And that’s even before spending enormous amounts of money for all forms of advertising to promote their views on radio, television, and in printed publications.
In turn, doctors recommend fiber for constipation because that is what is written up in all medical references and textbooks, even though every single piece of independent research states emphatically:

— Fiber causes constipation and related colorectal disorders.
— Fiber doesn’t relieve constipation or improves motility.
— Fiber is squarely behind colorectal cancer

In summary, the difference between eating a diet high in "fiber" - that is, whole grain fiber, may actually prevent you from experiencing weight gain...because the bran in the whole grain may prevent your gut from digesting the carbohydrate in the grain quickly - but it will also lead to malabsorption of minerals and eventual nutritional deficiencies. Long term nutiritional deficiencies may actually lead to more health problems than simple weight problems and diabetes (not that those aren't bad enough.)

Better to just not eat grains....but on the occasion that you actually do? Don't eat the "whole grain" option thinking that it's actually better for you. It's not.

Refined or whole, grains have a whole lot of potential problems for your health if make them a regular part of your diet. It's not just phytates and carbohydrate load you have to worry about...glutens and lectins are no picnic either.


In conclusion, I think the following paragraph from gutsense.org bears reiterating, because applies to a whole host of other diet and health related issues:

Pharmaceutical companies in the United States control almost all aspects of medical education, either directly, by publishing references, textbooks, and curriculum for continuous education courses as well as designing and administering licensing exams, or indirectly, by sponsoring the teaching faculties of medical schools. Their interests shape doctors’ thinking and treatments.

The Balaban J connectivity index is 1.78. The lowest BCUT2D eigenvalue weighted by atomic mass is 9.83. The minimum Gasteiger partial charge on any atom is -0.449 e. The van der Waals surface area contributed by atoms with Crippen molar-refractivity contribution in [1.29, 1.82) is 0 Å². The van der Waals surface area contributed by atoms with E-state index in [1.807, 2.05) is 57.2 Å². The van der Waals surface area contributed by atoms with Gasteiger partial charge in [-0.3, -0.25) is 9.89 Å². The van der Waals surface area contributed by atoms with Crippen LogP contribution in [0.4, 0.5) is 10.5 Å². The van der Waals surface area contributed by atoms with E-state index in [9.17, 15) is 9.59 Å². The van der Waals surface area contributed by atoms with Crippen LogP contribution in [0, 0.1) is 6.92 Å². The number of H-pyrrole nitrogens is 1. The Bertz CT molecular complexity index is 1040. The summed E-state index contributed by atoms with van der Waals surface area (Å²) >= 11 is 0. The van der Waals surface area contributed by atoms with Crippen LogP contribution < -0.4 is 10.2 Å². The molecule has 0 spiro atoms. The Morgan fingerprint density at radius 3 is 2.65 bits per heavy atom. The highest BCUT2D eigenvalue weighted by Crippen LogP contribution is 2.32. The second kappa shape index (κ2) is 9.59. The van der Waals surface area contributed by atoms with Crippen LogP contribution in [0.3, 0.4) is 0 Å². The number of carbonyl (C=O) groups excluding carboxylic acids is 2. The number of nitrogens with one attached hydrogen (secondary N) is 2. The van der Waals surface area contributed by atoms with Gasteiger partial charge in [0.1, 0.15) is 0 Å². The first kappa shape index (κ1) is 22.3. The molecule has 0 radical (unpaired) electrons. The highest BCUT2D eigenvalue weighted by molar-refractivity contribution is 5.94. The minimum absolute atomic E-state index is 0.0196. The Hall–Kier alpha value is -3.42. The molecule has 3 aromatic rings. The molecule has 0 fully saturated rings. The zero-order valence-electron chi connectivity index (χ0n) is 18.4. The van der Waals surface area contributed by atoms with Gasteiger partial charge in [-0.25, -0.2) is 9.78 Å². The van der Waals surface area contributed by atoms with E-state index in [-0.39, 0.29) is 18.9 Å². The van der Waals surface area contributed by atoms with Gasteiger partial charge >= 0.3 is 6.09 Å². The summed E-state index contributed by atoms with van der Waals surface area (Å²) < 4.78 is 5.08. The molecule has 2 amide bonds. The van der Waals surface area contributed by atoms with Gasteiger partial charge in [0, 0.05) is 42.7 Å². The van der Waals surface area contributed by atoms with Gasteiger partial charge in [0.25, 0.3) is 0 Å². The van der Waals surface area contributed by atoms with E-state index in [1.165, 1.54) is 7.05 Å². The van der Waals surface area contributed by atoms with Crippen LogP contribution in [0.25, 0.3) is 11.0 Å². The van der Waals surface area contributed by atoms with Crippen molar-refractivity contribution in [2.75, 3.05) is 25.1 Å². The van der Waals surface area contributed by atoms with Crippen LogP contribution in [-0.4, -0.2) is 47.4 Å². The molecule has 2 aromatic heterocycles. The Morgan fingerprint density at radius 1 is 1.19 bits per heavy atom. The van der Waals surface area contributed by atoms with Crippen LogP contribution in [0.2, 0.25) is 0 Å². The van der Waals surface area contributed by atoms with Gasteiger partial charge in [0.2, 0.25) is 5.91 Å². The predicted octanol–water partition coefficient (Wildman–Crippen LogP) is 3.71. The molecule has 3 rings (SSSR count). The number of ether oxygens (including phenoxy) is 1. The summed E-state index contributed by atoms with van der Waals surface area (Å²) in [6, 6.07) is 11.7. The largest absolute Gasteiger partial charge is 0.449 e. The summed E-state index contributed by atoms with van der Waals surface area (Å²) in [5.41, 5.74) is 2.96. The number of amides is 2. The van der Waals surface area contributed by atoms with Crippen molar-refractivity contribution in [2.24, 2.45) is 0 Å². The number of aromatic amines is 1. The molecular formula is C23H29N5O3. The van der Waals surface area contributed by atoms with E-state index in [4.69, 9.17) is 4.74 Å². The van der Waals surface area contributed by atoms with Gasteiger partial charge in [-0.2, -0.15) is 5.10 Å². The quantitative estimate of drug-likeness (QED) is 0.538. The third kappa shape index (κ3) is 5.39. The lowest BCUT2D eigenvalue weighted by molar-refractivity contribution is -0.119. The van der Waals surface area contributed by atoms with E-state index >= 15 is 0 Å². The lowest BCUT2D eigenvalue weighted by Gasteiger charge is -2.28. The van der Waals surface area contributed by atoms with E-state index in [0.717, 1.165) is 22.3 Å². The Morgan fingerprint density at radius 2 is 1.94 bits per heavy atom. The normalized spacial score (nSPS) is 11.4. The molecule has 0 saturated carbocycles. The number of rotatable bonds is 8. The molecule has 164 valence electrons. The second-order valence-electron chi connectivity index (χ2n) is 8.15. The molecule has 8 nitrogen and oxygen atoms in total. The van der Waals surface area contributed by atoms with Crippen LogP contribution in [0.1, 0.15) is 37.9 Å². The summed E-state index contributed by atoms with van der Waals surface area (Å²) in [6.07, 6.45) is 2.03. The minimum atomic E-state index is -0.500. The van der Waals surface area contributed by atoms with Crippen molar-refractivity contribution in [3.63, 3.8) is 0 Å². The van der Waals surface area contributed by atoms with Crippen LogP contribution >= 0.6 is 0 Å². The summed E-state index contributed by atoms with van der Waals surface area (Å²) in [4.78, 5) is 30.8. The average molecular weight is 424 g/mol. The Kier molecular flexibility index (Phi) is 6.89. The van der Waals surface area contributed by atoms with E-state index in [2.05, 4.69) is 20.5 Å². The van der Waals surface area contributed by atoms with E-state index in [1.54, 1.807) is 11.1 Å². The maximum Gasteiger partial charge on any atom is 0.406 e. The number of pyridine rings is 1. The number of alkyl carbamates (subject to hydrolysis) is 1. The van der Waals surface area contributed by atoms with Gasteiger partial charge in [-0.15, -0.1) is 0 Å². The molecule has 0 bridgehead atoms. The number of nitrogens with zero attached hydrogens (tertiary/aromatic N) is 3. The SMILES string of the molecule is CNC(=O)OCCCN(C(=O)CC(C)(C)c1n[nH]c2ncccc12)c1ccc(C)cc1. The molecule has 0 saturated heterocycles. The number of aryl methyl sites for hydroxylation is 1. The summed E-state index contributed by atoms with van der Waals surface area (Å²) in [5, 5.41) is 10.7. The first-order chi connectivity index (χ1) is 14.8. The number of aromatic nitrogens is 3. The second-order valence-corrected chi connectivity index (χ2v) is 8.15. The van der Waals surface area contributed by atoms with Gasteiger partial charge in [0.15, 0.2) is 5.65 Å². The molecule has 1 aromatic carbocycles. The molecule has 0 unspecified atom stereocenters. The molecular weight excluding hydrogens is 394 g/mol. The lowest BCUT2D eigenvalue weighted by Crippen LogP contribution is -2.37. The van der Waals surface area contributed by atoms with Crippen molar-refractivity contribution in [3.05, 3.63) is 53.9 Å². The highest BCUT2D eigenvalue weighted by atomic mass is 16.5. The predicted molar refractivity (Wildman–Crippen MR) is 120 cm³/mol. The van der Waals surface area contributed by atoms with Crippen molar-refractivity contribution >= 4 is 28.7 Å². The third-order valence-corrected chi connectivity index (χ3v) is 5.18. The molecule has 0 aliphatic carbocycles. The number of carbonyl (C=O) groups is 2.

And that’s even before spending enormous amounts of money for all forms of advertising to promote their views on radio, television, and in printed publications.


Indeed, this is precisely why I have an entire series of blog posts called "Red pill realities dispelling blue bill delusions." Because the blue pills are what the Pharmaceutical and Agricultural Corporations and their appointed stooges in the USDA and FDA have been handing out for quite some time now. Those blue pills are lucrative profits for their bottom lines, but sold at the expense of our health.

12 comments:

Double Minded Man said...

They say that 1 in 133 has celiacs and 1 in 7 is gluten intolerant. I suspect that both numbers are under the true mark. Quite simply, most people don't know that they are "sick" because it is how they have always felt, and how could you know that isn't normal when it has always been your normal?

If one is gluten intolerant or celiac, then nutritional deficiency is a given, despite your diet. You could eat the finest of foods and take supplements, but they are being pushed thru much too fast, and in the case of celiacs, the body is too damaged to absorb the nutrients anyways. And obviously a long standing nutritional deficiency is going to cause problems later in life that are just too numerous to mention.

Cusick said...